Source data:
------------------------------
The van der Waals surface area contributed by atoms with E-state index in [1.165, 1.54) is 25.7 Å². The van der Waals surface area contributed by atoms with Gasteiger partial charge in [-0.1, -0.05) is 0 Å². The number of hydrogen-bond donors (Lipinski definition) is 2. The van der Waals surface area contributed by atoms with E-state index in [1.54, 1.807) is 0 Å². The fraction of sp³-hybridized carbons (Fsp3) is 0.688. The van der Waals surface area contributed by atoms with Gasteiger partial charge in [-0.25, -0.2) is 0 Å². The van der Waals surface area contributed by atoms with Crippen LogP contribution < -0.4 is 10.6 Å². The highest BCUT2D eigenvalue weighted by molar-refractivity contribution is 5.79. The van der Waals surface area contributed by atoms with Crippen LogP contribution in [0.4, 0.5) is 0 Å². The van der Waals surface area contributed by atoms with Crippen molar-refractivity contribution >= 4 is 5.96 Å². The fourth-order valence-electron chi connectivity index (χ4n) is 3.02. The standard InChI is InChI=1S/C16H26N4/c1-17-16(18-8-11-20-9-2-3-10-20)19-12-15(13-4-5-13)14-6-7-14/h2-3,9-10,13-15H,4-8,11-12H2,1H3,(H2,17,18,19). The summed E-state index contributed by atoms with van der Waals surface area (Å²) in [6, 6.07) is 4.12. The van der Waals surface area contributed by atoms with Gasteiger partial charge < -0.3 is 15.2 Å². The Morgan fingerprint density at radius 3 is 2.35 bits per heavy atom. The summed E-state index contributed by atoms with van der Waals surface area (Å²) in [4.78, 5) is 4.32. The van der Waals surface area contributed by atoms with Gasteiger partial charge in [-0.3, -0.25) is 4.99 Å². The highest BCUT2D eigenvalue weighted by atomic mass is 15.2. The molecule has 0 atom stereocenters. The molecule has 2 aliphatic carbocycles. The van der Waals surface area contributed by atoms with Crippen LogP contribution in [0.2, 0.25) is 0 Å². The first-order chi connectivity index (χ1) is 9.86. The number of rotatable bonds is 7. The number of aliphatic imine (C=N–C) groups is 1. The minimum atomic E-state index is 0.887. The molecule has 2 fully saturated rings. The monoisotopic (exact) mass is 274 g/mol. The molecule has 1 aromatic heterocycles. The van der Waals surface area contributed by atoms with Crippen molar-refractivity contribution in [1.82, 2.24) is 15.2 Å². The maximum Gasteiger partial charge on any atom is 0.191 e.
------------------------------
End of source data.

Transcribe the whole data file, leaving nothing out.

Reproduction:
The van der Waals surface area contributed by atoms with E-state index in [1.165, 1.54) is 25.7 Å². The van der Waals surface area contributed by atoms with Gasteiger partial charge in [-0.1, -0.05) is 0 Å². The number of hydrogen-bond donors (Lipinski definition) is 2. The van der Waals surface area contributed by atoms with E-state index in [1.54, 1.807) is 0 Å². The fraction of sp³-hybridized carbons (Fsp3) is 0.688. The van der Waals surface area contributed by atoms with Gasteiger partial charge in [-0.25, -0.2) is 0 Å². The van der Waals surface area contributed by atoms with Crippen LogP contribution < -0.4 is 10.6 Å². The highest BCUT2D eigenvalue weighted by molar-refractivity contribution is 5.79. The van der Waals surface area contributed by atoms with Crippen LogP contribution in [0.4, 0.5) is 0 Å². The van der Waals surface area contributed by atoms with Crippen molar-refractivity contribution >= 4 is 5.96 Å². The fourth-order valence-electron chi connectivity index (χ4n) is 3.02. The standard InChI is InChI=1S/C16H26N4/c1-17-16(18-8-11-20-9-2-3-10-20)19-12-15(13-4-5-13)14-6-7-14/h2-3,9-10,13-15H,4-8,11-12H2,1H3,(H2,17,18,19). The summed E-state index contributed by atoms with van der Waals surface area (Å²) in [6, 6.07) is 4.12. The van der Waals surface area contributed by atoms with Gasteiger partial charge < -0.3 is 15.2 Å². The Morgan fingerprint density at radius 3 is 2.35 bits per heavy atom. The summed E-state index contributed by atoms with van der Waals surface area (Å²) in [4.78, 5) is 4.32. The van der Waals surface area contributed by atoms with Gasteiger partial charge in [-0.3, -0.25) is 4.99 Å². The highest BCUT2D eigenvalue weighted by atomic mass is 15.2. The molecule has 0 atom stereocenters. The molecule has 2 aliphatic carbocycles. The van der Waals surface area contributed by atoms with Crippen LogP contribution in [0.2, 0.25) is 0 Å². The first-order chi connectivity index (χ1) is 9.86. The number of rotatable bonds is 7. The number of aliphatic imine (C=N–C) groups is 1. The minimum atomic E-state index is 0.887. The molecule has 2 fully saturated rings. The monoisotopic (exact) mass is 274 g/mol. The molecule has 1 aromatic heterocycles. The van der Waals surface area contributed by atoms with Crippen molar-refractivity contribution in [1.82, 2.24) is 15.2 Å². The maximum Gasteiger partial charge on any atom is 0.191 e.